The Armed Forced Compensation scheme leaves much to be desired

The case of paratrooper Ben Parkinson, 23, has recently brought to media attention the issue of soldiers compensation.

Parkinson was blown up by a landmine in Afghanistan, losing both his legs and suffering over 30 other serious injuries. As a result he is likely to need round the clock care for the rest of his life.

He has been awarded £152,150 under the Armed Forces Compensation scheme – a sum which his family described as “an insult”.

This brings out a number of issues relating to this scheme which are not well known outside the Armed Forces.

“It is not really accurate to describe these as compensation claims” says Andrew Welch, Head of Litigation at Stephensons.

“The use of the word compensation suggests that these might be seen as claims made by soldiers jumping on the compensation culture band wagon seeking to claim for suffering injuries while doing the job which they signed up to do.

“In fact the truth is very different and the scheme is simply a way of making sure that our war heroes are not condemned to a life of penury”.

The Armed Forces Compensation scheme was introduced in April 2005 to replace war pensions. It allows members of the Armed Services who suffer illness, injury or death as a result of their service to make claims for financial assistance in the same way as they would previously have been awarded a war pension.

Unlike with civil compensation claims, the claimants do not have to prove any fault on behalf of the Ministry of Defence. If a member of armed services is believed that they have suffered injury as a result of negligence by their employer, the Ministry of Defence, they could still launch a civil compensation claim, but the armed forces compensation scheme is designed to look after them financially without them having to prove such fault.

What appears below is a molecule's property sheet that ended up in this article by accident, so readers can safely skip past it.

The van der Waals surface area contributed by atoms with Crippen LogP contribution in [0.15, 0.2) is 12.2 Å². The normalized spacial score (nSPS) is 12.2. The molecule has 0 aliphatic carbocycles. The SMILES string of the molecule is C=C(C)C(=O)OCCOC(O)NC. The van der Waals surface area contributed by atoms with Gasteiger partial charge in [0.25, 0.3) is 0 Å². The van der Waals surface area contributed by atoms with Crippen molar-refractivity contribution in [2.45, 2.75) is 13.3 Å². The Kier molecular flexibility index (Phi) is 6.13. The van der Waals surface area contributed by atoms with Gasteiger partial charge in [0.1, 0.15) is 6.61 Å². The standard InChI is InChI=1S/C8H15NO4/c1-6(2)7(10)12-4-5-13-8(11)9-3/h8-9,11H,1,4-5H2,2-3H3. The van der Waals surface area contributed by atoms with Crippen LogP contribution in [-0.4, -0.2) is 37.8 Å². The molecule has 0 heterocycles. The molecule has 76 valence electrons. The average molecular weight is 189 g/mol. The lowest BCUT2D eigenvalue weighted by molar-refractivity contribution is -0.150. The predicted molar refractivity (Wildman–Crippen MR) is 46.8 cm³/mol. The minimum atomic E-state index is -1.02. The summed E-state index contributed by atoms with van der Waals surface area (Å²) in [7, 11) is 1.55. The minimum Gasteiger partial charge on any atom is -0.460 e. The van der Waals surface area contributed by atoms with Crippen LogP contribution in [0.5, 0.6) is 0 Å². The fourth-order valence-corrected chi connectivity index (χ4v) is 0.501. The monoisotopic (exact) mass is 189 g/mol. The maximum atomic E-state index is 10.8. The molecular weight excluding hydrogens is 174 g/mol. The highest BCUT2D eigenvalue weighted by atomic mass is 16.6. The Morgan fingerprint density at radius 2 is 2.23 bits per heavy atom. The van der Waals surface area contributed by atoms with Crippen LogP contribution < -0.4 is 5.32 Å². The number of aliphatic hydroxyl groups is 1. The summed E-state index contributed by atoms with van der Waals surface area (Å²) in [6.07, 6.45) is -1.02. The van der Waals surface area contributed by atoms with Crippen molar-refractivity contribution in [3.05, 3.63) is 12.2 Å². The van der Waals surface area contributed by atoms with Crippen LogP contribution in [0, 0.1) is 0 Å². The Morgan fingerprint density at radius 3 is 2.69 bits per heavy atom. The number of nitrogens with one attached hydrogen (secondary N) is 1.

Payments can take the form of lump sums and guaranteed income payments. The amount of the lump sum depends on the seriousness of the injuries and ranges from £1,050 for the loss of front tooth up to £285,0000 for the loss of both legs and both arms.

But the scheme only takes into account the first few of the most serious injuries and disregards the rest when assessing how much should be awarded. This is the nub of paratrooper Parkinson’s complaint. Although he suffered very many serious injuries, only the first few at the top of the list were taken into account, meaning that he did not receive the maximum lump sum award. However, he was also awarded a guaranteed income payment which should pay him regular amounts in the same way a pension or state benefits would.

Even the top award of £285,000 is not necessarily a generous sum when compared, for example, with the top award that could be made to a civilian under the Criminal Injury Compensation Scheme, of £500,000, although a civilian a victim of crime would not get the guaranteed income payments on top.

The guaranteed income payments are calculated according to age, the level of the injuries and the amount of salary being received by the service personnel member at the time.

Awards can also be made to family members and dependants, again in a similar way to the old style war pensions.

Unfortunately, as a result of the engagement of our armed services in the conflicts in Iraq and Afghanistan, this may not be the last we hear of the armed forces compensation scheme.